Sakurai on the need to appeal to all types of gamers, new Smash Bros. "more interesting" than the others - Nintendo Everything

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Sakurai on the need to appeal to all types of gamers, new Smash Bros. “more interesting” than the others

Posted on August 29, 2014 by (@NE_Brian) in 3DS, GameCube, News, Wii, Wii U

This month’s issue of EDGE features interviews with a number of different developers, including Super Smash Bros. director Masahiro Sakurai. Among other things, Sakurai was asked to comment on how tournament players tend to focus on Melee as opposed to Brawl, and what will be done to ensure that something similar doesn’t happen this time around.

Sakurai answered with a very lengthy response that can only be summarized in so many words. Many of his comments addressed the need to appeal to both casual and inexperienced gamers.

He also mentioned, “Although the pace of the game had to be lowered compared to Melee in order to achieve this balance, we have managed to keep the dynamism because we didn’t have to gear towards novice players like we did with Brawl. In fact, we recreated all characters almost from scratch. Also, I feel on a personal level that this game is more interesting than the three previous games in the series.”

Head past the break for all of Sakurai’s comments. Believe us when we say there are plenty of them!

I think the popularity of Melee rested fundamentally on the game’s speed. The dazzling exchange of skills was the game’s most exhilarating aspect and the rough edges in terms of the game’s balance went mostly unnoticed. Even though the dynamic range of the characters was limited, the game somehow made its mark, even with hardcore fans of the genre.

Melee’s controls were, however, quite complicated and very tiring if the player really got into it in a serious way. This made the game less accessible for novice players and it basically ended up becoming a Smash Bros. game for hardcore fighting fans. I personally regret that, because I originally intended the Smash Bros. series to be for players who couldn’t handle such highly skilled games.

If tournament popularity was the most important consideration, then I think we would create a Smash Bros. game that included a multitude of fast moves with complicated controls. However, I believe this is actually the greatest shortcoming of fighting games at present, and that is the reason why I don’t do it.

Games aimed at casual users, such as Wii Sports and Wii Fit, reinvigorated the market and their success lay behind Wii’s popularity, [so] we had to make sure that Brawl would also be fun for first-time players. We also had to make sure that everyone could use the controls, such as holding the Wii Remote sideways. As a result of these considerations, overall Brawl is rather tame game; this had its advantages, but it also took away some of the excitement.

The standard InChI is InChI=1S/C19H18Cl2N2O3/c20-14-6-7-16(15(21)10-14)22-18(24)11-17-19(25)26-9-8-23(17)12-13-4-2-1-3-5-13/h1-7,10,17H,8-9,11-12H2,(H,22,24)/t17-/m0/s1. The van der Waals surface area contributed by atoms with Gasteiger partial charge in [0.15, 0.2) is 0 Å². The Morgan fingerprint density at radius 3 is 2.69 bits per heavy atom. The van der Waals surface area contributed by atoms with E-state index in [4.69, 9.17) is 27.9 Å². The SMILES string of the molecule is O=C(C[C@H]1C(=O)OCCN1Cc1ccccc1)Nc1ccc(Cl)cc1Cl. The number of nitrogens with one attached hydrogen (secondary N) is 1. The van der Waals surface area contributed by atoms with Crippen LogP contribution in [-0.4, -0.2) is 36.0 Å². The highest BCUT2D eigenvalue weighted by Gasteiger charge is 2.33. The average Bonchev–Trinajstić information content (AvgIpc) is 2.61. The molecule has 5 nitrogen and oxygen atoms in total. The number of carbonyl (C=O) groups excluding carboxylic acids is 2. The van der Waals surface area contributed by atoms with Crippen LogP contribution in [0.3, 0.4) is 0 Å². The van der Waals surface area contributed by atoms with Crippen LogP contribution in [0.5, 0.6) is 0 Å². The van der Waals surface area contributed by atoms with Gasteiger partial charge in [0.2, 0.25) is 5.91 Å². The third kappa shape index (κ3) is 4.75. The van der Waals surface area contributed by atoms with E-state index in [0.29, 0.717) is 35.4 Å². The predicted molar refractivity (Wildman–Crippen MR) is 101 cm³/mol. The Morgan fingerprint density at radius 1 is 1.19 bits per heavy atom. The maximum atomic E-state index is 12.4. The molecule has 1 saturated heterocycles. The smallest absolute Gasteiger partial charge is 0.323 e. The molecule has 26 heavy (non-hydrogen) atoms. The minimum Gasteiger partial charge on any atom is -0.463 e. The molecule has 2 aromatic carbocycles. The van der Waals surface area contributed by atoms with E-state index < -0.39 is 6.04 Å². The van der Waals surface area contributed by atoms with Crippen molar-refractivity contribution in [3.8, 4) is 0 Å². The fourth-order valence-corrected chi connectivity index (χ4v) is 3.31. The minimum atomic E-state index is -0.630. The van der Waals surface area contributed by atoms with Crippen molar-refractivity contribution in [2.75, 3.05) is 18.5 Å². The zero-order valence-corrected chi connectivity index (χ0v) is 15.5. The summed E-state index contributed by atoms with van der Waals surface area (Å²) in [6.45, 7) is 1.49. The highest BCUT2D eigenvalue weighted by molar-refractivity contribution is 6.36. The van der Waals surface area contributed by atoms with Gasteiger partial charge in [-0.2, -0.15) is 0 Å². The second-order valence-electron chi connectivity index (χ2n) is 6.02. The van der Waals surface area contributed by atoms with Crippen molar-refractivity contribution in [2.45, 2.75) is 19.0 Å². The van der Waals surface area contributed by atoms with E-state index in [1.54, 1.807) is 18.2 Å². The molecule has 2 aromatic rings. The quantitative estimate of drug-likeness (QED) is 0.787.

While there’s a lot of enthusiasm for tournaments on the one hand, there are also users who just give up on these sorts of games because they can’t handle the complexity and speed. While other fighting games continue to work on honing this tournament aspect, I think that we need to move in a direction where there is more of a focus on inexperienced gamers. Companies that release products that target a very vocal, visible group of gamers tend to receive good reactions and they may feel good about it, but I think that we have to pay special attention to the less vocal, not so visible group of players, or else games will just fade away.

There are so many other games out there which are geared to tournaments. It is important for us, however, to maintain the game’s status as a kind of ‘rough’ party game in which anyone can play without feeling too much pressure over winning or losing. We therefore want to keep a nice balance in which a wide variety of events can occur in the game, some of them quite outrageous. With this, Smash Bros. isn’t just a fighting game, it is an opponent-based action game.

The most important thing is that the game have breadth and depth, since we would like them to be popular with both novices and hardcore gamers. We think that people who aren’t so good at turning the tables and coming back from behind can still get enjoyment out of the [new] game, even if they turn off items and Smash Balls.

Although the pace of the game had to be lowered compared to Melee in order to achieve this balance, we have managed to keep the dynamism because we didn’t have to gear towards novice players like we did with Brawl. In fact, we recreated all characters almost from scratch. Also, I feel on a personal level that this game is more interesting than the three previous games in the series.

Leave a Reply

  • Richard Blanco

    *clap, clap ,clap* This man gets it. Melee is too hardcore, Brawl is too casual, 3DS/Wii U is just right. Good job, Sakurai-san!

    • Austin

      Melee was “too hardcore”? The game was the best selling game on the Gamecube, and everybody loved it, casual and hardcore alike! The beautiful thing about Melee is its initially a party game, for casual players, like Sakurai said here. It accomplished that aspect, and wasn’t very hard to play. There is a large gap between the casual player and the competitive player that makes the game so fast. If the player decides not to make that leap, then the game will remain casual. Melee appealed to both sides perfectly, since you don’t see that fast and technical playstyle unless you DECIDE to play competitively. By making the whole game more moderated like this, you’ll have a game that is just as casual, but not nearly as competitive. I don’t see why Sakurai didn’t stick with the Melee formula that was beneficial to casual and competitive alike. A hybrid between Melee and Brawl would still isolate the competitive player.